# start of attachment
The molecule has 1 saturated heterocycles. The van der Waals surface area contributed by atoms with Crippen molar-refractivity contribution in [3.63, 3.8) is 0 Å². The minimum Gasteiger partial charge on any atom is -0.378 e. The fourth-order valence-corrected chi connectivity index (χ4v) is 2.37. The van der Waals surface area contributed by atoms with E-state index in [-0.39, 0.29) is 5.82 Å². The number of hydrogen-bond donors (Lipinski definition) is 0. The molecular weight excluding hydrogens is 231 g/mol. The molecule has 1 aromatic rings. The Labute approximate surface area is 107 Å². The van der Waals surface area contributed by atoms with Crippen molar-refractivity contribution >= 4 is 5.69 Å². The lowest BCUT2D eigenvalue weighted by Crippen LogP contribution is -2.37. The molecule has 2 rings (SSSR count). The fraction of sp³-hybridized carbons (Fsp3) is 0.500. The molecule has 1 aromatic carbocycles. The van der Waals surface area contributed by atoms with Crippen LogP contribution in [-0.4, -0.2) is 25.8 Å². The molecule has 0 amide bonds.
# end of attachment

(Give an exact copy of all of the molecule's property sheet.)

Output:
The molecule has 1 saturated heterocycles. The van der Waals surface area contributed by atoms with Crippen molar-refractivity contribution in [3.63, 3.8) is 0 Å². The minimum Gasteiger partial charge on any atom is -0.378 e. The fourth-order valence-corrected chi connectivity index (χ4v) is 2.37. The van der Waals surface area contributed by atoms with E-state index in [-0.39, 0.29) is 5.82 Å². The number of hydrogen-bond donors (Lipinski definition) is 0. The molecular weight excluding hydrogens is 231 g/mol. The molecule has 1 aromatic rings. The Labute approximate surface area is 107 Å². The van der Waals surface area contributed by atoms with Crippen molar-refractivity contribution >= 4 is 5.69 Å². The lowest BCUT2D eigenvalue weighted by Crippen LogP contribution is -2.37. The molecule has 2 rings (SSSR count). The fraction of sp³-hybridized carbons (Fsp3) is 0.500. The molecule has 1 aromatic carbocycles. The van der Waals surface area contributed by atoms with Crippen LogP contribution in [-0.4, -0.2) is 25.8 Å². The molecule has 0 amide bonds.